TriMet GM Neil McFarlane laid out a preview of the Fiscal Year (FY) 2014 budget in his State of TriMet presentation to the board of directors. The preview provides the framework for the upcoming budget that will be released in mid-March.
McFarlane said the agency continues to face financial hurdles and uncertainty, but with the arbitrator selecting management’s proposal for the just-expired contract, it provided some breathing room. It’s anticipated that there will be no service restoration or service cuts in the FY 2014 budget.
However, the Amalgamated Transit Union (ATU) is challenging the arbitration award, except for the retroactive wage increases. Depending on a ruling by the Oregon Employment Relations Board (ERB) expected this spring, it could mean additional service cuts if the ATU prevails.
The just-expired contract shifted union health benefits to a 90/10 plan and began to reduce what remains among the most generous health care benefits in the country. The family PPO plan premiums cost TriMet $30,000 a year and growing, while employees pay only 10% out-of-pocket costs up to the $1,500 out-of-pocket maximum. Employees pay no premiums. The health care benefits continue through retirement and a surviving spouse continues to receive the benefit for another 16 years.
McFarlane noted that contract reform is needed to realign the agency’s cost structure.
“Our financial future and the future of transit in this region are directly tied to our ability to reform the contract,” said McFarlane. “It’s a choice between bringing health care benefits in line with the market and our peers, or face a future of continual service cuts to pay for these unsustainable benefits. It’s simply about the math.”
TriMet faces a service crisis beginning in FY 2017 that grows more extensive every year if no other contract reforms are made in the upcoming contract. The budget shortfalls amount to:
- $19 million in service cuts in FY2017, which equals an 11% cut in bus service over FY2013 service levels of 1.750 million bus vehicle hours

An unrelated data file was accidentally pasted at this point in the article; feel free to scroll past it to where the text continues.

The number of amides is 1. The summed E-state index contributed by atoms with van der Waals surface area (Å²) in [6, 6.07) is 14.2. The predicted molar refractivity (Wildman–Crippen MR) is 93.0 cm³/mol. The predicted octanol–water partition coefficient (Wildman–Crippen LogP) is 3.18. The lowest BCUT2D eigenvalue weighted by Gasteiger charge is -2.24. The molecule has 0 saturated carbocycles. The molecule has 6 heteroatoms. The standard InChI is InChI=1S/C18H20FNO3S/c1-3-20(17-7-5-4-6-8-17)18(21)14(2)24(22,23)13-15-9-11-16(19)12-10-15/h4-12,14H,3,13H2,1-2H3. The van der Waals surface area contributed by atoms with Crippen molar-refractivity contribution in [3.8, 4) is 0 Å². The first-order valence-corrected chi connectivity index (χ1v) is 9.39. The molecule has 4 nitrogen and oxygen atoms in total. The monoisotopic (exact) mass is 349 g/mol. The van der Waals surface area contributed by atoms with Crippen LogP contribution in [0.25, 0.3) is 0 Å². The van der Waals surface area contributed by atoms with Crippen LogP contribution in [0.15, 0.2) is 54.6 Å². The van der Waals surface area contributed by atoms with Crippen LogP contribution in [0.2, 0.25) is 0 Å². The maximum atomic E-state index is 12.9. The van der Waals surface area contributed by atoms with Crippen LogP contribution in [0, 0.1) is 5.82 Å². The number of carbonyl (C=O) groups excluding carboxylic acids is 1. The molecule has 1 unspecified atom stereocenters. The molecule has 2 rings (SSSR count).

- $48 million in service cuts in FY2020, which equals a 34% cut in bus service over FY2013 service levels
- $142 million in service cuts in FY2025, which equals a 70% cut in bus service over FY2013 service levels
McFarlane said that if the arbitration award remains in place, TriMet is taking the following approach for the FY2014 budget: “Fix what we have and pay what we owe.” This means continuing to work toward a fair and reasonable labor contract, work to preserve service by looking at one-time investments that help us reduce ongoing costs and look at ways to improve service.
TriMet continues to invest in new buses as they are cheaper to maintain and provide a better ride for customers. In addition to the 55 new buses recently put into service, TriMet is accelerating the next bus order, with 70 new buses expected to start arriving in July.
Transfer printers will be installed on all buses by this summer. Riders will receive a transfer valid for two hours from the time of purchase, which matches the time stamp printed on MAX 2-hour tickets.
The agency is moving toward an electronic fare system with the launch of mobile ticketing this summer.
With the arbitrator’s award, ATU members continue to have among the most generous health benefits in the country. But the difference between the plan awarded by the arbitrator for 2009 to 2012 contract and the one actually enjoyed by union employees resulted in $6.8 million due TriMet. The ATU instructed its members not to comply with TriMet’s efforts to implement the arbitrator’s award. TriMet is awaiting a ruling from the ERB requiring the ATU and its members to comply with the arbitrator’s award.
The proposed FY2014 budget will be released on March 13.
View The State of TriMet Powerpoint presentation here.